Major WA rent reforms outlaw rental bidding
Limits on rent increases, pet ownership protections and a ban on renters outbidding each other for properties are the hallmarks of a major overhaul of Western Australia's rental laws.
A major overhaul of Western Australia’s rental laws will see rent bidding outlawed and rent increases limited to one per year.
The WA State Government on Friday (26 May) announced the changes that will also allow tenants to keep pets, unless there is a compelling reason not to, and allows them to make cosmetic changes, such as painting walls, and other minor changes to the premises.
There were no changes to eviction rules, with ‘no grounds evictions’ still permitted.
But the days of renters outbidding each other above the advertised price are gone in WA.
The practice had become particularly widespread as vacancy rates in Perth and other regional centres dropped below 1 per cent amidst a severe rental crisis mirrored around the country.
There are nearly 20,000 fewer rental properties now than two years ago and vacancy rates are at a 42-year low.
Commerce Minister Sue Ellery denied the changes would prompt more landlords to offload their investment properties and worsen the rental shortage.
“Our position is the reforms that I’ve announced today will balance the need for greater rights for tenants, with certainty for existing landlords and potential investors in the rental market,” she said.
“If we restrict the decisions that owners can make about how they manage and use their asset, the risk we take is that they remove them from what is already a really tight rental market.”
REIWA CEO Cath Hart said the reforms struck the right balance between investors and renters.
“No grounds terminations has been a particular concern for investors and potential investors and they will welcome the decision to leave this unchanged. It gives them certainty and they can move forward with confidence, knowing they can manage their asset appropriately,” she said.
“WA is a unique market and we are pleased the Government recognises this.
“Our housing is more affordable than other states and our tenants tend to spend a shorter time in the rental market before moving onto home ownership.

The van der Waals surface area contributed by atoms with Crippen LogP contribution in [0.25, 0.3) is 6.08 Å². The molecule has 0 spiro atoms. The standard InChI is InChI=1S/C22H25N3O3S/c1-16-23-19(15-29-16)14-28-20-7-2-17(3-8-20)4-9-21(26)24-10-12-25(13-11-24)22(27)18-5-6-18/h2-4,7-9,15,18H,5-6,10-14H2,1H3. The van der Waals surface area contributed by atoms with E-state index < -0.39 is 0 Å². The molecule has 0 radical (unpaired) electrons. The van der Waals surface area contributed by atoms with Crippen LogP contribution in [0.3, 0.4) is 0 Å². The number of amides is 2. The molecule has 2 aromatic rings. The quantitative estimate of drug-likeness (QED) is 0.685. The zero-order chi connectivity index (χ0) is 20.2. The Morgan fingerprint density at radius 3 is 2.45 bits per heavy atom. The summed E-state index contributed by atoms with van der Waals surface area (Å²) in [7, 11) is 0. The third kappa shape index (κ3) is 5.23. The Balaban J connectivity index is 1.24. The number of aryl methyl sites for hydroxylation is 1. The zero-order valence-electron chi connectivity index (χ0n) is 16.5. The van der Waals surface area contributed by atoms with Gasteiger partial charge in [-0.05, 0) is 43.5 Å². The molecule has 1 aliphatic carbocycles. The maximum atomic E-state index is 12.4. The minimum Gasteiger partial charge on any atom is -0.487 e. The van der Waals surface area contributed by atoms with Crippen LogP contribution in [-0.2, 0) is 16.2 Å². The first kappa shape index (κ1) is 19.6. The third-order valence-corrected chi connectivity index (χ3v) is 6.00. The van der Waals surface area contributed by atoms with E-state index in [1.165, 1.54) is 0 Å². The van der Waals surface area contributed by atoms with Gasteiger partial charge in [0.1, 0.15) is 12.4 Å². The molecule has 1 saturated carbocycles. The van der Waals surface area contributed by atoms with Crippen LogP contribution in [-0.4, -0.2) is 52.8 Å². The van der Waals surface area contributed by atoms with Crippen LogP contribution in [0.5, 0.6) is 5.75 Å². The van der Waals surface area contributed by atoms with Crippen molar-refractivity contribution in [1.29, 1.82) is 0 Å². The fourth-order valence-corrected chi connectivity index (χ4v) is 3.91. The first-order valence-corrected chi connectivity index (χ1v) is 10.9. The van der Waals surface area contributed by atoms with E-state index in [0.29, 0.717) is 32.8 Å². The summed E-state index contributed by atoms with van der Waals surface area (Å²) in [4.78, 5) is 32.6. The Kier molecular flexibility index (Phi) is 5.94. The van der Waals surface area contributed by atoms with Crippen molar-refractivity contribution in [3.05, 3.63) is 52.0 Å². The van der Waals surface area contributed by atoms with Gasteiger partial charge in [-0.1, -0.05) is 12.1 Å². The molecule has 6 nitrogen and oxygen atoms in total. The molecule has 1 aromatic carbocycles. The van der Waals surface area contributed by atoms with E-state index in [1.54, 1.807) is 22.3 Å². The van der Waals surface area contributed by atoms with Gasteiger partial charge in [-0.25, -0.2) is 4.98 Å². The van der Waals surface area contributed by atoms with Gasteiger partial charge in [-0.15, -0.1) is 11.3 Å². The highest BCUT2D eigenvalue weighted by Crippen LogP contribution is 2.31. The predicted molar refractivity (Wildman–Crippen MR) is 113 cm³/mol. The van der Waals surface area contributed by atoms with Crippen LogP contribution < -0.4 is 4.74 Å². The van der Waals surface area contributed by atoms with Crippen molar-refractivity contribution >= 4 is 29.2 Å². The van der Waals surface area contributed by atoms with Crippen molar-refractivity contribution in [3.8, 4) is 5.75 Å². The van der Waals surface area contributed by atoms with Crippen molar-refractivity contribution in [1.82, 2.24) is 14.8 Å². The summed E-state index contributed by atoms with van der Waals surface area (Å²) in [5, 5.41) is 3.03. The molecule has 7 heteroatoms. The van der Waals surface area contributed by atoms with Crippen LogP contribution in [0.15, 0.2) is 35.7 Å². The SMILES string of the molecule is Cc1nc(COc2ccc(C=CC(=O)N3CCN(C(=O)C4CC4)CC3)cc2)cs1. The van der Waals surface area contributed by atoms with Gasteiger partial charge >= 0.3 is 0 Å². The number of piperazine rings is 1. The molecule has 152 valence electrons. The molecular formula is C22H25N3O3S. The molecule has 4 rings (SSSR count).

“Our resources-based economy also means our tenant population is more fluid, due to the transient nature of the FIFO workforce.
“The additional reforms announced today give tenants more certainty in their leases while supporting investment, which is essential to increasing supply and reducing queues at home opens.”
Ms Hart said rent bidding was more common in the private landlord market than among properties managed by REIWA members.
Pet bond overlooked
She said that families having to choose between their beloved pets and a home available for rent was a tough call for many. She welcomed the changes that gave greater freedom to renters but said further details needed to be ironed out.
“We’re waiting to see the finer details of this reform and hope to see changes to the pet bond to cover potential damage to the property and we will work with government to ensure a fair and balanced outcome for all parties.
“When it comes to modifications, our previous research has shown investors are not hesitant to approve minor modifications, but their main concern is rectifying any changes at the end of the lease.
“The reform announced today addresses that concern, with tenants required to restore the property to its original condition at the end of the tenancy.”
Housing Minister John Carey said the key to providing rental relief was to boost housing supply.
“We are using every lever we can to accelerate the delivery of housing in Western Australia (and) the changes and the reforms that we’re announcing today strike the right balance.”
The announcement in WA comes soon after a nationwide study highlighted degree to which landlords and renters were in conflict, with around three quarters of rental relationships deemed positive.